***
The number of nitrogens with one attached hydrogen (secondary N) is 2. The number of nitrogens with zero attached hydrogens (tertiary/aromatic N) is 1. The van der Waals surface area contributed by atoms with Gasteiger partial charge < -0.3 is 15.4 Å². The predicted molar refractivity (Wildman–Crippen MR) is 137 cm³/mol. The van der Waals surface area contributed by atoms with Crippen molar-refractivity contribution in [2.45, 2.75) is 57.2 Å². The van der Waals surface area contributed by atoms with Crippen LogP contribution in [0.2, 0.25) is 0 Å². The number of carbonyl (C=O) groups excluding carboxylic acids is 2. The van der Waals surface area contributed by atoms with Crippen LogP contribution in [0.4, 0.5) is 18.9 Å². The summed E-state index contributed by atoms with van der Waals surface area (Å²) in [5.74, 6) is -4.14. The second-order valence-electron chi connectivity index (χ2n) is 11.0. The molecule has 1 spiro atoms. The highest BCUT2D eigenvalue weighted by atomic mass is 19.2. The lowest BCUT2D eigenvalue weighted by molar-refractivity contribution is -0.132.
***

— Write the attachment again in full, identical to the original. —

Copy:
The number of nitrogens with one attached hydrogen (secondary N) is 2. The number of nitrogens with zero attached hydrogens (tertiary/aromatic N) is 1. The van der Waals surface area contributed by atoms with Gasteiger partial charge < -0.3 is 15.4 Å². The predicted molar refractivity (Wildman–Crippen MR) is 137 cm³/mol. The van der Waals surface area contributed by atoms with Crippen molar-refractivity contribution in [2.45, 2.75) is 57.2 Å². The van der Waals surface area contributed by atoms with Crippen LogP contribution in [0.2, 0.25) is 0 Å². The number of carbonyl (C=O) groups excluding carboxylic acids is 2. The van der Waals surface area contributed by atoms with Crippen LogP contribution in [0.4, 0.5) is 18.9 Å². The summed E-state index contributed by atoms with van der Waals surface area (Å²) in [5.74, 6) is -4.14. The second-order valence-electron chi connectivity index (χ2n) is 11.0. The molecule has 1 spiro atoms. The highest BCUT2D eigenvalue weighted by atomic mass is 19.2. The lowest BCUT2D eigenvalue weighted by molar-refractivity contribution is -0.132.